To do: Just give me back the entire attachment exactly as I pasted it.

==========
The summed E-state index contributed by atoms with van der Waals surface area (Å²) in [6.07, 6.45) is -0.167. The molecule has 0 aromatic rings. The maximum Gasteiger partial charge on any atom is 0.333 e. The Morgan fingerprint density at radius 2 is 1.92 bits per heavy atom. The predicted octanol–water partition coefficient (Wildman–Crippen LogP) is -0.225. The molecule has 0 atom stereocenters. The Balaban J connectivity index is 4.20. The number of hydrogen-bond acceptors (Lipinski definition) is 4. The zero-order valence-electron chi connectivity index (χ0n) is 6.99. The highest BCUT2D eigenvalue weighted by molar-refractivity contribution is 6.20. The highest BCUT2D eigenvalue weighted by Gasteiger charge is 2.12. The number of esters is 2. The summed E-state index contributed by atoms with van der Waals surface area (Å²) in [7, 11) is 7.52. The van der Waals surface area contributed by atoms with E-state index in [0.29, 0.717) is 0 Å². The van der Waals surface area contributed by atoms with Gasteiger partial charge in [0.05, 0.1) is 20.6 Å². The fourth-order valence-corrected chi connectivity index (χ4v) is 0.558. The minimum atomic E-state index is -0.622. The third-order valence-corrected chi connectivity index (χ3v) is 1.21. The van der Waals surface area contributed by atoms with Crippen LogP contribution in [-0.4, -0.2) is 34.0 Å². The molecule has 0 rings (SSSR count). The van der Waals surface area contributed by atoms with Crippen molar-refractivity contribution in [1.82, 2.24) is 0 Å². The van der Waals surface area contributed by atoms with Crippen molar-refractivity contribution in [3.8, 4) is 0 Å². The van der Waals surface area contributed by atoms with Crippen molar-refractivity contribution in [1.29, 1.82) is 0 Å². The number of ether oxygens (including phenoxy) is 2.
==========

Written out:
The summed E-state index contributed by atoms with van der Waals surface area (Å²) in [6.07, 6.45) is -0.167. The molecule has 0 aromatic rings. The maximum Gasteiger partial charge on any atom is 0.333 e. The Morgan fingerprint density at radius 2 is 1.92 bits per heavy atom. The predicted octanol–water partition coefficient (Wildman–Crippen LogP) is -0.225. The molecule has 0 atom stereocenters. The Balaban J connectivity index is 4.20. The number of hydrogen-bond acceptors (Lipinski definition) is 4. The zero-order valence-electron chi connectivity index (χ0n) is 6.99. The highest BCUT2D eigenvalue weighted by molar-refractivity contribution is 6.20. The highest BCUT2D eigenvalue weighted by Gasteiger charge is 2.12. The number of esters is 2. The summed E-state index contributed by atoms with van der Waals surface area (Å²) in [7, 11) is 7.52. The van der Waals surface area contributed by atoms with E-state index in [0.29, 0.717) is 0 Å². The van der Waals surface area contributed by atoms with Gasteiger partial charge in [0.05, 0.1) is 20.6 Å². The fourth-order valence-corrected chi connectivity index (χ4v) is 0.558. The minimum atomic E-state index is -0.622. The third-order valence-corrected chi connectivity index (χ3v) is 1.21. The van der Waals surface area contributed by atoms with Crippen LogP contribution in [-0.4, -0.2) is 34.0 Å². The molecule has 0 rings (SSSR count). The van der Waals surface area contributed by atoms with Crippen molar-refractivity contribution in [1.82, 2.24) is 0 Å². The van der Waals surface area contributed by atoms with Crippen molar-refractivity contribution in [3.8, 4) is 0 Å². The van der Waals surface area contributed by atoms with Crippen molar-refractivity contribution in [1.29, 1.82) is 0 Å². The number of ether oxygens (including phenoxy) is 2.